Please note that this article originally appeared in the August edition of Pilgrims of Pleiades
Suppose you are the type of person who sits in his one bedroom apartment and watches television for the novelty of it. You’re watching television by yourself and a commercial comes on about mortgages or something with a man and his wife. They are a young couple, maybe your age late twenties but maybe a little bit younger, just starting out on the journey of life and have just bought a house or are looking to buy a house. Same thing pretty much. They might have been talking about having kids but you’re not really sure. Your attention started trailing off before they got to that. Looking back, you imagine they might have been looking to take out a loan to finance the construction of a nursery for their first child. Yea, that’s probably what the commercial is about.
You start thinking about yourself and how foreign that all sounds.
Buying a house with a wife?
With what money?
With what wife?
You turn off your tv and start laughing out loud at how ludicrous those questions sound to you. You are now outside quietly laughing and smoking a hand-rolled cigaratte. People may be watching you. You think about your collection of Thor Heyerdahl books and the alternative history/archaeology book on the shelf in your bathroom that you’re reading for the second time. You connect the dots and realize that such is precisely what drew you to Seaworthy: Adrift with William William in the Golden Age of Rafting.
If any part of the aforementioned scenario applies to you, then you should pick up a copy, if you haven’t already read it, of the aforementioned book.
Seaworthy tells the story of William Willis.
William Willis is no Thor Heyerdahl. He is Thor Heyerdahl’s cheap autistic spectrum disorder little brother. He is the anti-Heyerdahl.(And if you don’t know who Thor Heyerdahl is you shouldn’t read this. Read all of Thor Heyerdahl’s books and then, when you’re old and gray, come back and read this book review of Seaworthy. Or not.).
In Seaworthy we learn of Willis’ forays into the Pacific on hand-built rafts of his own design. He seeks to prove no theory and to impress no man. William Willis is an eccentric who gets off on testing himself to the extreme. He’s insane by standards of his era, if only by his diet alone, consisting on his first voyage of mostly Peruvian grain paste and seawater. He is a pilgrim and might not be considered all that insane in this day and age if he had a Facebook page, Blog, and/or Twitter account. People do shit like this all the time today, but this is because men like WIlliam Willis were insane enough to try it years before. But really, the actual act of what Willis did is not that insane, as it was done millenia ago by ancient man. The insanity of WIlliam Willis is that he bucks the prevailing cultural mores of the era that he was born into. The soul of William WIllis might always be an iconoclast within any era that he is born into. Maybe, if born in the true Golden Age of rafting millenia ago Mr. Willis might have chosen to stay behind on land and not forsake the creature comforts of his dry house on a hill. Or perhaps he would fit right in, sailing towards Polynesia with shocking red hair and a beard.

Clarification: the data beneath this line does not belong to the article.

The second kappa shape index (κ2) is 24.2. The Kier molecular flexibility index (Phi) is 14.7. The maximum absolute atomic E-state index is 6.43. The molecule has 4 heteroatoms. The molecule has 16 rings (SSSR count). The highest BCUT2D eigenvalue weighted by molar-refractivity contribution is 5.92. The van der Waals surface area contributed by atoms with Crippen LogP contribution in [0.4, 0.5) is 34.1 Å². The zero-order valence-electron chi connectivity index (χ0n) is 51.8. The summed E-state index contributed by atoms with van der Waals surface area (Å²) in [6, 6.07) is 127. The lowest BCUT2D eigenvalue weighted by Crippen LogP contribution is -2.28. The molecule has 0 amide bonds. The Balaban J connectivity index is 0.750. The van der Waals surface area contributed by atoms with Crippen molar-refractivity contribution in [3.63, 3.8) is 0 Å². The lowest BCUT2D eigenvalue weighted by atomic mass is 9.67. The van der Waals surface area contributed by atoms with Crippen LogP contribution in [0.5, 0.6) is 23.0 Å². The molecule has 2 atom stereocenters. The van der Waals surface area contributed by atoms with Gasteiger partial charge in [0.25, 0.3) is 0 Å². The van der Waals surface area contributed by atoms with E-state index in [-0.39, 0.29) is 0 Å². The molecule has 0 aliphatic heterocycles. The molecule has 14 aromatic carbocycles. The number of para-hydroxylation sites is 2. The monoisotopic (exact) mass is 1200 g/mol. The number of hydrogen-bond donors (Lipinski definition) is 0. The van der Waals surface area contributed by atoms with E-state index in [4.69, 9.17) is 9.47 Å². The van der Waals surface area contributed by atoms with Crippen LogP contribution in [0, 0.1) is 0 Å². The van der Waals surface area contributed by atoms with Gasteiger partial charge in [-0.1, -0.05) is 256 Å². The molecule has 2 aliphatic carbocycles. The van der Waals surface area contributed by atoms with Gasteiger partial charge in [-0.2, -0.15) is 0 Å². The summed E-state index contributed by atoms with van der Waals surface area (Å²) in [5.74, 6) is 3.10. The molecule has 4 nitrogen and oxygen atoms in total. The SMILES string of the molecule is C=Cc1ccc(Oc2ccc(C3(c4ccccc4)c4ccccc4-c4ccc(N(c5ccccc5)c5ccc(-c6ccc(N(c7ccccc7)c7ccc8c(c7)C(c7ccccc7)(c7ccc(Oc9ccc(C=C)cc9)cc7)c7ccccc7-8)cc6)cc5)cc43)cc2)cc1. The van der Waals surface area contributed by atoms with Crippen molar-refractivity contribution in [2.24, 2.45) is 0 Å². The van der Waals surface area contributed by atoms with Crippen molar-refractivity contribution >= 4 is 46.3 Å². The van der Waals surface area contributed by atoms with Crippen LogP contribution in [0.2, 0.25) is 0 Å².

The story of William Willis is a great one. It is a story that might have been lost, at least to me, without the publication of this book. This is why I can forgive the author for not really doing a good job of writing it. The writing in this book is just OK. This is great subject matter. However, the spirit of adventure and of ‘doing’ in general does not always lend itself well to the written work. Doing is better left doing. It’s not easy to write about so, like I said, we’ll give the author a pass for writing a shitty book. But, like we said, this shit has no forum and there are not many people out there writing about rafting voyages 50 years ago. I say “voyages” because Willis made several and I say “voyages” because he was not alone on the high seas. Seaworthy also chronicles the attempts of other mariners to prove or disprove their own arcane theories and others. In reading Seaworthy it would seem that the oceans were teeming with poorly constructed floatsam piloted by eccentric men.
If only this were the case today, for society would be a lot better if men or women still took to the seas to prove theories, or, as a matter of principle like WIlliam Willis, to prove themselves.
This previous statement is where Seaworthy lost me. As a whole, Seaworthy reads like a journalists account of the bizarre travels of an insane man. It is not sympathetic and does not undserstand, or try to make the reader understand, that what Willis did was not so bizarre in and of itself. The author writes this book for the norms as a tongue in cheek expose of the mad man William Willis. What the author doesn’t realize is that people who are attracted to Seaworthy are going to read it anyway. Even the last ditch intellectual tongue-in-cheek read-a-lots crowd aint going to read Seaworthy. They’re busy ready Freakonomics.
I’m going to read Seaworthy. Marlo and LU.LU. will probably read it too. But now they’re going to read it like a textbook.
So fuck you T.R. Pearson. Don’t be such an asshole.
Long live the spirit of William Willis.